"Kid" is an interesting look at a young boy who lashes out against just about everyone. And he has every right to this behavior; his dad basically abandons him because he can't handle the responsibility, so he is sent to a youth farm. The farm doesn't seem to be a terrible place, it isn't home, but it isn't a Dicken's orphanage either; the staff seem to care about and take care of the kids. But Cyril has to see everything for himself. He can't take the word of others that his father has abandoned him. Who could? And when he sees the evidence for himself, you can see his heart break, which is quickly covered up by is young resolve.
Then when Cyril meets Samantha there seems to be a little glimmer of hope for him. She cares for and takes responsibility for him. She gives him a cell phone to use when he is visiting, so she can keep track of him and he can keep her updated about his activities. As a hairdresser, she has to work on Saturday, but her salon is downstairs, so it all seems to work out and they seem to be on their way to establishing a family life.
But Cyril has a long way to go before his behavior begins to change due to Samantha's influence. Too many years of Guy's neglect have left Cyril with the impression he has to fend for himself and he is a young boy, both of which explain his desire to be friends with the only slightly older drug dealer who entices him with video games and soda. The drug dealer quickly asks Cyril for help and he quickly agrees to help.
All of the actors are very good and help to establish and maintain the feel of Cinema Verite. For an actor, the key to this technique is to appear as natural as possible. Thomas Doret is very young and this is his first film credit. When an actor makes such an impression in their first film role, playing a character who seems so real, you have to wonder if they are acting at all or if they are simply channeling their own experience. I'm not sure, but Doret seems completely natural. Cyril is pretty street wise in many ways and completely unaware in many others making him seem like the young boy he is.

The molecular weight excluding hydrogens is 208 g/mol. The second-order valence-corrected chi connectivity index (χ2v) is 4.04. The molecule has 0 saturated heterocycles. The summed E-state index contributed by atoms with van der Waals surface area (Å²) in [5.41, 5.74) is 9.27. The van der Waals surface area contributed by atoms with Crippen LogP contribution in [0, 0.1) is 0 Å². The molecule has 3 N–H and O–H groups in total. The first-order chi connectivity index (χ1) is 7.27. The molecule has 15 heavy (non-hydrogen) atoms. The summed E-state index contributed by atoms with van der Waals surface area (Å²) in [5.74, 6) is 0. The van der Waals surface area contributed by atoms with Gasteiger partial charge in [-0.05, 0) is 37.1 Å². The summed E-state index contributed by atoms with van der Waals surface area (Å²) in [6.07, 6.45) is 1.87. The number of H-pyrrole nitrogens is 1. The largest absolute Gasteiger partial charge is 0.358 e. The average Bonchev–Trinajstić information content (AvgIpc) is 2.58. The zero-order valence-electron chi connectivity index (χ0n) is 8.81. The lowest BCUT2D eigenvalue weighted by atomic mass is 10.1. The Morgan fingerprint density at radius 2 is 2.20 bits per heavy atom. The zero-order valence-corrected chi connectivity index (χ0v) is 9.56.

Cecile de France, who is most well-known for her role as the French reporter in Clint Eastwood's "Hereafter", is also quite good. In fact, she is far better in this film than in her big Hollywood debut. You get the sense she is juggling a lot in her life. When Cyril first meets her, she is waiting for a doctor's appointment and seems resigned and exhausted, yet this is all she has ever known, so she is used to it and deals with it. When Cyril enters her life, she welcomes him and recognizes he has many significant problems. Maybe she experienced some of the same things growing up and she can identify.
Jeremie Renier, who has appeared in many of the Dardenne Brothers' films, plays Guy, the dad who abandons Cyril. It is a brief role, almost a cameo, but completely convincing and adds a lot to the overall fabric of the story.
Is "The Kid With a Bike" the best film I have ever seen? No. It isn't even the best Dardenne Brothers film. The scope of the narrative seems slightly too confined. But is emotional and powerful and very convincing.